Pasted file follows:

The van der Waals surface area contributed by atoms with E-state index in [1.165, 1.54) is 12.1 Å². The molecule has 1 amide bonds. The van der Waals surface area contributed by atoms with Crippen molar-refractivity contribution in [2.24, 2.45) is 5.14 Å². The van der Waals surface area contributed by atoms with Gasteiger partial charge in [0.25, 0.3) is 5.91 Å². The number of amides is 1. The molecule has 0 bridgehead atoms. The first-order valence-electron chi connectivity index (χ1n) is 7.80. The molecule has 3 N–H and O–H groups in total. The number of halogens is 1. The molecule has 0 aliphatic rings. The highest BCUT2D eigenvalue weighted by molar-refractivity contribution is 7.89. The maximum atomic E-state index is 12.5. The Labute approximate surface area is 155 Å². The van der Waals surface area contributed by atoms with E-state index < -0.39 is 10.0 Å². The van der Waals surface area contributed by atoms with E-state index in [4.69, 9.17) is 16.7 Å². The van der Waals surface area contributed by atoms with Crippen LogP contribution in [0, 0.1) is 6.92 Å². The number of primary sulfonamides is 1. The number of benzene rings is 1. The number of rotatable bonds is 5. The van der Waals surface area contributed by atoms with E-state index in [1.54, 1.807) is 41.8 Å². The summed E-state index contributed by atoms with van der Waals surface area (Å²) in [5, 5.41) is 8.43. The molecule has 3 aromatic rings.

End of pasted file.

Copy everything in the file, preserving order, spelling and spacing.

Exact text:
The van der Waals surface area contributed by atoms with E-state index in [1.165, 1.54) is 12.1 Å². The molecule has 1 amide bonds. The van der Waals surface area contributed by atoms with Crippen molar-refractivity contribution in [2.24, 2.45) is 5.14 Å². The van der Waals surface area contributed by atoms with Gasteiger partial charge in [0.25, 0.3) is 5.91 Å². The number of amides is 1. The molecule has 0 bridgehead atoms. The first-order valence-electron chi connectivity index (χ1n) is 7.80. The molecule has 3 N–H and O–H groups in total. The number of halogens is 1. The molecule has 0 aliphatic rings. The highest BCUT2D eigenvalue weighted by molar-refractivity contribution is 7.89. The maximum atomic E-state index is 12.5. The Labute approximate surface area is 155 Å². The van der Waals surface area contributed by atoms with E-state index < -0.39 is 10.0 Å². The van der Waals surface area contributed by atoms with E-state index in [4.69, 9.17) is 16.7 Å². The van der Waals surface area contributed by atoms with Crippen LogP contribution in [0, 0.1) is 6.92 Å². The number of primary sulfonamides is 1. The number of benzene rings is 1. The number of rotatable bonds is 5. The van der Waals surface area contributed by atoms with E-state index in [1.54, 1.807) is 41.8 Å². The summed E-state index contributed by atoms with van der Waals surface area (Å²) in [5, 5.41) is 8.43. The molecule has 3 aromatic rings.